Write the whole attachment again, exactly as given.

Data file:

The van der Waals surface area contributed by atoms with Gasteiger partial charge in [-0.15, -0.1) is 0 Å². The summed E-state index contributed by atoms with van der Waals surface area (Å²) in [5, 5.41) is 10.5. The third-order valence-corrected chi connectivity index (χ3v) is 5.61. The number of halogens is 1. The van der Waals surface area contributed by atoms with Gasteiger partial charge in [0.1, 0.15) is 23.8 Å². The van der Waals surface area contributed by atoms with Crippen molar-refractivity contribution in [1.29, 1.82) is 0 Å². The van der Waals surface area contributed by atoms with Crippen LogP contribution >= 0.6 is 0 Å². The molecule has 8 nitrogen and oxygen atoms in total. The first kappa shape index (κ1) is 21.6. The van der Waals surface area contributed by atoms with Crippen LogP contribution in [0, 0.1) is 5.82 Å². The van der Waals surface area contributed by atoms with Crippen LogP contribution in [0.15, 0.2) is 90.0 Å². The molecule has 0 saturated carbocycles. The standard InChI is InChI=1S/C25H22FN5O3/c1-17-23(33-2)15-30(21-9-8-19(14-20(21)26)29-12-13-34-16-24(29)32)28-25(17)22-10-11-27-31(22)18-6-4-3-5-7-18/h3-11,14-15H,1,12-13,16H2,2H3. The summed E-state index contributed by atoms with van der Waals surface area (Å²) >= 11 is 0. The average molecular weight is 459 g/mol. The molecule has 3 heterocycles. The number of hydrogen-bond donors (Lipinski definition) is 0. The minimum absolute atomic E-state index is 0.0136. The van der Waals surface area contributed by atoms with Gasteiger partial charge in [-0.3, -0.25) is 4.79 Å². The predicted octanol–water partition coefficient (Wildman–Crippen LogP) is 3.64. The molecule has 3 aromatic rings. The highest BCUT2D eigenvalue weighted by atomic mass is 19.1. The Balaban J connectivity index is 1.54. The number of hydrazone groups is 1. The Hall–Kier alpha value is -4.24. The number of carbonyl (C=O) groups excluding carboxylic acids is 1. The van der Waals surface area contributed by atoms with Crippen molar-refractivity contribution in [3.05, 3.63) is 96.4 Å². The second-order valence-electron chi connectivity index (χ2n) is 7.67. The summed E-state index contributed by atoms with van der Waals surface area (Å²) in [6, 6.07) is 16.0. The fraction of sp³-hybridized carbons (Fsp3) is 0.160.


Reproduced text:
The van der Waals surface area contributed by atoms with Gasteiger partial charge in [-0.15, -0.1) is 0 Å². The summed E-state index contributed by atoms with van der Waals surface area (Å²) in [5, 5.41) is 10.5. The third-order valence-corrected chi connectivity index (χ3v) is 5.61. The number of halogens is 1. The van der Waals surface area contributed by atoms with Gasteiger partial charge in [0.1, 0.15) is 23.8 Å². The van der Waals surface area contributed by atoms with Crippen molar-refractivity contribution in [1.29, 1.82) is 0 Å². The van der Waals surface area contributed by atoms with Crippen LogP contribution >= 0.6 is 0 Å². The molecule has 8 nitrogen and oxygen atoms in total. The first kappa shape index (κ1) is 21.6. The van der Waals surface area contributed by atoms with Crippen LogP contribution in [0, 0.1) is 5.82 Å². The van der Waals surface area contributed by atoms with Crippen LogP contribution in [0.15, 0.2) is 90.0 Å². The molecule has 0 saturated carbocycles. The standard InChI is InChI=1S/C25H22FN5O3/c1-17-23(33-2)15-30(21-9-8-19(14-20(21)26)29-12-13-34-16-24(29)32)28-25(17)22-10-11-27-31(22)18-6-4-3-5-7-18/h3-11,14-15H,1,12-13,16H2,2H3. The summed E-state index contributed by atoms with van der Waals surface area (Å²) >= 11 is 0. The average molecular weight is 459 g/mol. The molecule has 3 heterocycles. The number of hydrogen-bond donors (Lipinski definition) is 0. The minimum absolute atomic E-state index is 0.0136. The van der Waals surface area contributed by atoms with Gasteiger partial charge in [-0.3, -0.25) is 4.79 Å². The predicted octanol–water partition coefficient (Wildman–Crippen LogP) is 3.64. The molecule has 3 aromatic rings. The highest BCUT2D eigenvalue weighted by atomic mass is 19.1. The Balaban J connectivity index is 1.54. The number of hydrazone groups is 1. The Hall–Kier alpha value is -4.24. The number of carbonyl (C=O) groups excluding carboxylic acids is 1. The van der Waals surface area contributed by atoms with Crippen molar-refractivity contribution in [3.05, 3.63) is 96.4 Å². The second-order valence-electron chi connectivity index (χ2n) is 7.67. The summed E-state index contributed by atoms with van der Waals surface area (Å²) in [6, 6.07) is 16.0. The fraction of sp³-hybridized carbons (Fsp3) is 0.160.